Isolation and Quarantine Guidance/Managing COVID 19 Symptoms

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Symptoms of COVID-19 

People with COVID-19 have had a wide range of symptoms reported – ranging from zero symptoms to severe illness. Symptoms may appear 2-14 days after exposure to the virus. 

This list does not include all possible symptoms. Symptoms may change with new COVID-19 variants and can vary depending on vaccination status.  Older adults and people who have underlying medical conditions like heart or lung disease or diabetes are at higher risk for getting very sick from COVID-19. 

Visit the CDC website for more information.

Possible symptoms may include:

  • Sore throat
  • Cough
  • Shortness of breath or difficulty breathing
  • Fatigue
  • Muscle or body aches
  • Headache
  • New loss of taste or smell
  • Congestion or runny nose
  • Nausea or vomiting
  • Diarrhea
  • Fever/chills

Feeling Sick?

If you are experiencing symptoms, consider the following options:

  1. Get tested for COVID-19 (click link for testing guidelines with and without symptoms)
  2. If you have already tested positive for COVID-19, see below for isolation guidance. You can also visit this website for more information. 
  3. Take care of yourself! To self-treat your COVID-19 symptoms at home, focus on:
Getting plenty of rest. While fighting a new virus, expect your body to be busy. By giving yourself plenty of time to rest, you'll help provide your body with the energy it needs to get the job done.

Drinking plenty of water. Making sure you're adequately hydrated can help alleviate several symptoms. Fevers are usually accompanied by increased sweating, and drinking lots of water can help replenish the extra water you're losing — preventing dehydration. If you have a dry cough, a teaspoon of honey in hot water can help soothe your throat. If you have congestion, a warm, non-caffeinated beverage or warm shower can help loosen mucus. In addition, ensuring you stay well-hydrated can aid your immune system as it fights off the virus.

Using over-the-counter medications when necessary. If you have a high fever, you can take a fever reducer, such as acetaminophen, to help bring it down. If you have body aches, a sore throat or cough, a pain reliever can help lessen the discomfort these symptoms can bring. You may also consider taking a nasal decongestant for a stuffy nose and an expectorant for chest congestion. Just be sure to follow the dosage recommendations on the bottles and don't take any medications that may conflict with any other medications you're taking or any health conditions you may have.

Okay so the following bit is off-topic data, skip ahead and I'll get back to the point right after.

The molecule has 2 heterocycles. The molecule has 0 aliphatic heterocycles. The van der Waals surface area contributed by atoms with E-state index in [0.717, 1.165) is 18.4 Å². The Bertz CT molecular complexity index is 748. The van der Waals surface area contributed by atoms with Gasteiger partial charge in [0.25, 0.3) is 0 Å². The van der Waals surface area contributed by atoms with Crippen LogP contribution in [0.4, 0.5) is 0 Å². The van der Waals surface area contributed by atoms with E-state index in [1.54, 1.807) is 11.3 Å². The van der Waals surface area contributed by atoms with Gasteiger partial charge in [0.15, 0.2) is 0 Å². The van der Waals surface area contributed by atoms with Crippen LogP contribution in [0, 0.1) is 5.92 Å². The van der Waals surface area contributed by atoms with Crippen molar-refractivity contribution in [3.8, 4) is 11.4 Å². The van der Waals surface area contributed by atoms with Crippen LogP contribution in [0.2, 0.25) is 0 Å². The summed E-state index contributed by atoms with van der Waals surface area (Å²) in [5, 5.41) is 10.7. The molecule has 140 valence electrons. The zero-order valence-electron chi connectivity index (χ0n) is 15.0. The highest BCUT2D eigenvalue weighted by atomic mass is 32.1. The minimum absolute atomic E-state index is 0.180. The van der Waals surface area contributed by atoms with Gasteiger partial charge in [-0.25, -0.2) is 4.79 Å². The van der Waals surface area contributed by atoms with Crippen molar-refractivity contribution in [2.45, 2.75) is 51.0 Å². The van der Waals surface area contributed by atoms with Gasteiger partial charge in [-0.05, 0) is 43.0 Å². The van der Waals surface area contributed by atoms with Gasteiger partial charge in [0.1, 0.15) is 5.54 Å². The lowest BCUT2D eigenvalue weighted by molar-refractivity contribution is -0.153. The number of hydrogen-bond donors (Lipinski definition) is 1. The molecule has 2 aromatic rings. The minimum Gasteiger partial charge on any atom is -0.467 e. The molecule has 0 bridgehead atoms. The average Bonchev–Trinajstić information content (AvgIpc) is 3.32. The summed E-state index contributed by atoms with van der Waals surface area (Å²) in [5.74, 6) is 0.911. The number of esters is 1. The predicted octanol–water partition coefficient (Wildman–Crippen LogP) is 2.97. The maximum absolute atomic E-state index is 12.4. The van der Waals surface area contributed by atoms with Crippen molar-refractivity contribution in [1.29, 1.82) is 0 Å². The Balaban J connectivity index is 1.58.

There are treatments available. COVID-19 therapeutic treatments, including an FDA-approved antiviral IV therapy and oral antivirals, can help lower the amount of virus in your body, protecting you from severe symptoms.

The Massachusetts telehealth service for COVID-19 treatment can now be accessed by a telephone number (833-273-6330) OR this website. The telehealth service can tell you if the COVID-19 pill is right for you, and the pills can be sent to your pharmacy or to your home for free.  Click HERE for more information. Call your health care provider to discuss treatment options. 

And, remember, isolating means not leaving your home. If you need medications or other supplies to help you feel more comfortable, use a non-contact delivery service or ask a loved one or friend to deliver anything you may need to your doorstep.

The symptoms that come along with a mild to moderate case of COVID-19 can last anywhere from a few days to a week or more — with most people recovering from symptoms within two weeks. In the meantime, and in addition to the steps listed above, make sure you're monitoring your symptom severity and know when worsening symptoms mean you need medical care.

When to Seek Emergency Medical Attention

Look for emergency warning signs* for COVID 19:

  • Trouble breathing
  • Persistent pain or pressure in the chest
  • New confusion
  • Inability to wake or stay awake
  • Pale, gray, or blue-colored skin, lips, or nail beds, depending on skin tone

If someone is showing any of these signs, call 911 or call ahead to your local emergency facility. Notify the operator that you are seeking care for someone who has or may have COVID-19.

*This list is not all possible symptoms. Please call your medical provider for any other symptoms that are severe or concerning to you.

What should you do if you test positive for COVID-19?

1. Take care of yourself! 

2. Check with your health care provider for possible treatments. If you don't have a health care provider, call the MDPH Telehealth line. Free telehealth consultations are available for eligible individuals 18 or older who are currently living in Massachusetts and insurance is not required. If you’re eligible, you’ll be connected with a clinician for a phone or video consultation within 30 minutes. This service is available in English, Spanish, Haitian Creole, Portuguese, Mandarin Chinese (simplified), Tagalog, Russian, Somali, French, Korean, Vietnamese, Amharic, and Marshallese. 

This service is not for medical emergencies or for individuals who are pregnant. If you are experiencing a medical emergency like having trouble breathing, please call 911.

3. Isolate-see below for updated isolation guidance. Click HERE for more information. 

Isolation Protocol graphic

What should you do if you are EXPOSED to COVID 19?

Quarantine protocol graphic